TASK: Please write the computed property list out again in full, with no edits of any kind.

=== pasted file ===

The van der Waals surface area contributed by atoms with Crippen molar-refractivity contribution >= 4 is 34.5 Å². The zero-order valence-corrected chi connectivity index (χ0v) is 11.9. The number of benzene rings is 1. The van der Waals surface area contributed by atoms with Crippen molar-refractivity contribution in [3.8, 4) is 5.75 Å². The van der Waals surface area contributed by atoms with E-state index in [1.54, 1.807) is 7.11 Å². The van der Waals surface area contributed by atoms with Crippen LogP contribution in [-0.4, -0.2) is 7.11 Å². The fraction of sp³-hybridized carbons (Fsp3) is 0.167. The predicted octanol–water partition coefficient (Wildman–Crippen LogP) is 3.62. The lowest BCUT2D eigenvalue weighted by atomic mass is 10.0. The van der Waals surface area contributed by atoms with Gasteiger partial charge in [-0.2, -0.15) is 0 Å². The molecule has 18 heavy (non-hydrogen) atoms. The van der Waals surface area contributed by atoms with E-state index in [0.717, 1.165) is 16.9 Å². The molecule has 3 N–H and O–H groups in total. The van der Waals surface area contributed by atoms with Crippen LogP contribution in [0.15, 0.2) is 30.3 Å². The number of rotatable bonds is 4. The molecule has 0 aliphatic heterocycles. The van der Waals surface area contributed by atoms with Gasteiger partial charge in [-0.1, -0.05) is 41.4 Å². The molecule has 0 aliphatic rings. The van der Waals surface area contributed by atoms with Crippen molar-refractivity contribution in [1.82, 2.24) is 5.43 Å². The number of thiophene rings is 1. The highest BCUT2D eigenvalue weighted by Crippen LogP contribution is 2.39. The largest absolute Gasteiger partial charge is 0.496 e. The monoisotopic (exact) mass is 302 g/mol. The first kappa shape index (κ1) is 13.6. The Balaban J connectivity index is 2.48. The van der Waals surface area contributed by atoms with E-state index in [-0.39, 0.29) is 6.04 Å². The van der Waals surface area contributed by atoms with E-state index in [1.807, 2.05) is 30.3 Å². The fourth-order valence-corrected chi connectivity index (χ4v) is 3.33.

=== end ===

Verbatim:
The van der Waals surface area contributed by atoms with Crippen molar-refractivity contribution >= 4 is 34.5 Å². The zero-order valence-corrected chi connectivity index (χ0v) is 11.9. The number of benzene rings is 1. The van der Waals surface area contributed by atoms with Crippen molar-refractivity contribution in [3.8, 4) is 5.75 Å². The van der Waals surface area contributed by atoms with E-state index in [1.54, 1.807) is 7.11 Å². The van der Waals surface area contributed by atoms with Crippen LogP contribution in [-0.4, -0.2) is 7.11 Å². The fraction of sp³-hybridized carbons (Fsp3) is 0.167. The predicted octanol–water partition coefficient (Wildman–Crippen LogP) is 3.62. The lowest BCUT2D eigenvalue weighted by atomic mass is 10.0. The van der Waals surface area contributed by atoms with Gasteiger partial charge in [-0.2, -0.15) is 0 Å². The molecule has 18 heavy (non-hydrogen) atoms. The van der Waals surface area contributed by atoms with E-state index in [0.717, 1.165) is 16.9 Å². The molecule has 3 N–H and O–H groups in total. The van der Waals surface area contributed by atoms with Crippen LogP contribution in [0.15, 0.2) is 30.3 Å². The number of rotatable bonds is 4. The molecule has 0 aliphatic heterocycles. The van der Waals surface area contributed by atoms with Gasteiger partial charge in [-0.1, -0.05) is 41.4 Å². The molecule has 0 aliphatic rings. The van der Waals surface area contributed by atoms with Crippen molar-refractivity contribution in [1.82, 2.24) is 5.43 Å². The number of thiophene rings is 1. The highest BCUT2D eigenvalue weighted by Crippen LogP contribution is 2.39. The largest absolute Gasteiger partial charge is 0.496 e. The monoisotopic (exact) mass is 302 g/mol. The first kappa shape index (κ1) is 13.6. The Balaban J connectivity index is 2.48. The van der Waals surface area contributed by atoms with E-state index in [-0.39, 0.29) is 6.04 Å². The van der Waals surface area contributed by atoms with E-state index in [1.807, 2.05) is 30.3 Å². The fourth-order valence-corrected chi connectivity index (χ4v) is 3.33.